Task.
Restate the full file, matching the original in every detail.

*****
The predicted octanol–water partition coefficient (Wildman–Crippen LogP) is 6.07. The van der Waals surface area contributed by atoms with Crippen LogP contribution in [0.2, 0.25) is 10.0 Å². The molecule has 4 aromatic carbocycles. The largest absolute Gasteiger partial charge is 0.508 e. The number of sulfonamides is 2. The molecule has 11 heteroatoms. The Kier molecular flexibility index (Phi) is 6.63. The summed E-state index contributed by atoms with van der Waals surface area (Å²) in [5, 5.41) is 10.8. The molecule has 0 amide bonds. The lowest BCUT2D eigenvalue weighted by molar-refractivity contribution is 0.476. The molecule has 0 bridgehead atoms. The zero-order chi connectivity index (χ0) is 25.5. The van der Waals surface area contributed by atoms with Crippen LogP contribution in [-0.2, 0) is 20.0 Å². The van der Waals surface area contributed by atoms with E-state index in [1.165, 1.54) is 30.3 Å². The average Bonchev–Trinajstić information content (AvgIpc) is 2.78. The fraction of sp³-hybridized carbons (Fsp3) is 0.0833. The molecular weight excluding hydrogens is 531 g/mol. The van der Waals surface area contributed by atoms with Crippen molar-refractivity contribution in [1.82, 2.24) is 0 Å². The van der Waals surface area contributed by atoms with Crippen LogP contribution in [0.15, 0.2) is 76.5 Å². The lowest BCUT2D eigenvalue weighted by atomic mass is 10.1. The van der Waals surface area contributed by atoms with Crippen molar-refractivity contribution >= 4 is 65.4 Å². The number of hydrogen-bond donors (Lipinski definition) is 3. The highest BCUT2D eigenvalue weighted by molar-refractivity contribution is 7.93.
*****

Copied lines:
The predicted octanol–water partition coefficient (Wildman–Crippen LogP) is 6.07. The van der Waals surface area contributed by atoms with Crippen LogP contribution in [0.2, 0.25) is 10.0 Å². The molecule has 4 aromatic carbocycles. The largest absolute Gasteiger partial charge is 0.508 e. The number of sulfonamides is 2. The molecule has 11 heteroatoms. The Kier molecular flexibility index (Phi) is 6.63. The summed E-state index contributed by atoms with van der Waals surface area (Å²) in [5, 5.41) is 10.8. The molecule has 0 amide bonds. The lowest BCUT2D eigenvalue weighted by molar-refractivity contribution is 0.476. The molecule has 0 bridgehead atoms. The zero-order chi connectivity index (χ0) is 25.5. The van der Waals surface area contributed by atoms with Crippen LogP contribution in [-0.2, 0) is 20.0 Å². The van der Waals surface area contributed by atoms with E-state index in [1.165, 1.54) is 30.3 Å². The average Bonchev–Trinajstić information content (AvgIpc) is 2.78. The fraction of sp³-hybridized carbons (Fsp3) is 0.0833. The molecular weight excluding hydrogens is 531 g/mol. The van der Waals surface area contributed by atoms with Crippen molar-refractivity contribution in [1.82, 2.24) is 0 Å². The van der Waals surface area contributed by atoms with Crippen LogP contribution in [0.15, 0.2) is 76.5 Å². The lowest BCUT2D eigenvalue weighted by atomic mass is 10.1. The van der Waals surface area contributed by atoms with Crippen molar-refractivity contribution >= 4 is 65.4 Å². The number of hydrogen-bond donors (Lipinski definition) is 3. The highest BCUT2D eigenvalue weighted by molar-refractivity contribution is 7.93.